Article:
To better educate homeowners, WARM offers a plethora of resources on the best eco- and pocket-friendly practices, including the comprehensive “What Every Homeowner Should Know About Green Building” guide, which covers the five basic principles of green building — energy, air, water, materials and site integration — and offers suggestions for improving the safety and comfort of a home, as well as ways to save on utility costs.
“We have a bunch of exciting green programs under way right now,” said Corvidae, inviting people to learn more about eco-friendly, energy-efficient practices, as well as to tour the WARM Energy Center.
Greening the house proper
Green renovations on an existing structure can sometimes be difficult — and expensive — to incorporate, especially some of the newer green technology, such as soy-based closed-cell insulation, which has proven itself to be one of the best ways to seal a house and lower energy costs, as when it’s sprayed on, it seals all the cracks and crevices; “smart” electrical wiring, which allows the homeowner to control all electrical functions — Internet, cable TV, lighting, security, irrigation controls, etc. — remotely; and geothermal heating and cooling. These projects would require stripping the home down to the studs and tend to be costly, but may qualify for MI Save financing.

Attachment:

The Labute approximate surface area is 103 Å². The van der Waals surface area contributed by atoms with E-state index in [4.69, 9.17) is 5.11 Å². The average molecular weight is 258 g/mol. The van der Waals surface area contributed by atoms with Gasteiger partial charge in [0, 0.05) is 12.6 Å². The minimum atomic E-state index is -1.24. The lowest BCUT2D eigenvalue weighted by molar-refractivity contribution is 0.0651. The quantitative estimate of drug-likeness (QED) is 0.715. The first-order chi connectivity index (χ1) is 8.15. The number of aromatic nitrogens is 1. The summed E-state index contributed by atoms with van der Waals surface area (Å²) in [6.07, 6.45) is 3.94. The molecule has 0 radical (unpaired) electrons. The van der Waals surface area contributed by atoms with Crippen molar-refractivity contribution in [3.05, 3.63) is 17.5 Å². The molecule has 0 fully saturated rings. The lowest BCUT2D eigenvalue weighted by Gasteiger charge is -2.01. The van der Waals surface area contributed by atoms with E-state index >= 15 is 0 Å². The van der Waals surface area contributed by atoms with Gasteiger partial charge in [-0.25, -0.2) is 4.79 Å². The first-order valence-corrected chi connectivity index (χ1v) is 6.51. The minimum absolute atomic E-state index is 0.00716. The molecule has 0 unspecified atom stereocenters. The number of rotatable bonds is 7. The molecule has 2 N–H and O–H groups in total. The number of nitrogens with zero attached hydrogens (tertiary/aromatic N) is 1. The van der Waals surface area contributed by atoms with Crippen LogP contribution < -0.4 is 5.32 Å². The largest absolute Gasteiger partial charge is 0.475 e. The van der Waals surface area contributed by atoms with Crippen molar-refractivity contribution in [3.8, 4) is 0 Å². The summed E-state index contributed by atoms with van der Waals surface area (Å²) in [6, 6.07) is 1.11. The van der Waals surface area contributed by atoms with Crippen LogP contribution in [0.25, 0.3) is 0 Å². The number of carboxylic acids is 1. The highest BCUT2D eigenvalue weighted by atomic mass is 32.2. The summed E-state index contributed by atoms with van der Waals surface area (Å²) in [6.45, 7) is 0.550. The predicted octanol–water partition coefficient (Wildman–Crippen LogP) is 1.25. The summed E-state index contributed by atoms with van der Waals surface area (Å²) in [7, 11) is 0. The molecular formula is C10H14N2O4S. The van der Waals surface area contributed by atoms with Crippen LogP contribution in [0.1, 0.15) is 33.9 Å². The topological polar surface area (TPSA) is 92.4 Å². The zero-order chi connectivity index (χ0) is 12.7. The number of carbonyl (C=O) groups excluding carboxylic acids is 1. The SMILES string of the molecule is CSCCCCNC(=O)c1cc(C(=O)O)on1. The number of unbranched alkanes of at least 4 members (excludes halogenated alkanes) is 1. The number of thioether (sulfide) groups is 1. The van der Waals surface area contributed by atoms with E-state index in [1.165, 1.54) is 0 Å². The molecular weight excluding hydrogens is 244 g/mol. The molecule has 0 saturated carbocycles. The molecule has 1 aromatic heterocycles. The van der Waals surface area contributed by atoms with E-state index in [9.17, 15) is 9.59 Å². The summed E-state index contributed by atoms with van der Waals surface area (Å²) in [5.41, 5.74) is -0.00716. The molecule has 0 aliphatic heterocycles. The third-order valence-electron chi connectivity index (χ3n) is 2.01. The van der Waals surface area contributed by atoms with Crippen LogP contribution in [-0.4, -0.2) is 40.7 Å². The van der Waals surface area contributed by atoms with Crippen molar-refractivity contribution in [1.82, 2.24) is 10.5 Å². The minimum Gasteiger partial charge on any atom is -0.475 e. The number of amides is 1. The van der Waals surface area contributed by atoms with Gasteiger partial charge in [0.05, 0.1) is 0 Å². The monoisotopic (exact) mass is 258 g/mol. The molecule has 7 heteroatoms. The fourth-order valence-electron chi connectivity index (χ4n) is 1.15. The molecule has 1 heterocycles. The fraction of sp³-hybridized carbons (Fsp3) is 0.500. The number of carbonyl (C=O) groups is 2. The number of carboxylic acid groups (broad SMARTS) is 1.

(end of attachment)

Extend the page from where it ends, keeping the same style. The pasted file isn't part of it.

Many people already live in existing houses, the question for most homeowners is, which green practices can be both simply and economically integrated into the average, existing home?
Generally, Corvidae said, a good starting place is energy efficiency — simple things like lighting retrofits, using halogen or LED light bulbs and dimmer switches, improving insulation, installing low-flow plumbing and Energy Star appliances, and updating HVAC systems that are over 10 years old will pay off quickly.
The No. 1 way homeowners can reduce energy costs, according to Corvidae, is improving the house shell by eliminating air leaks by caulking and installing quality insulation.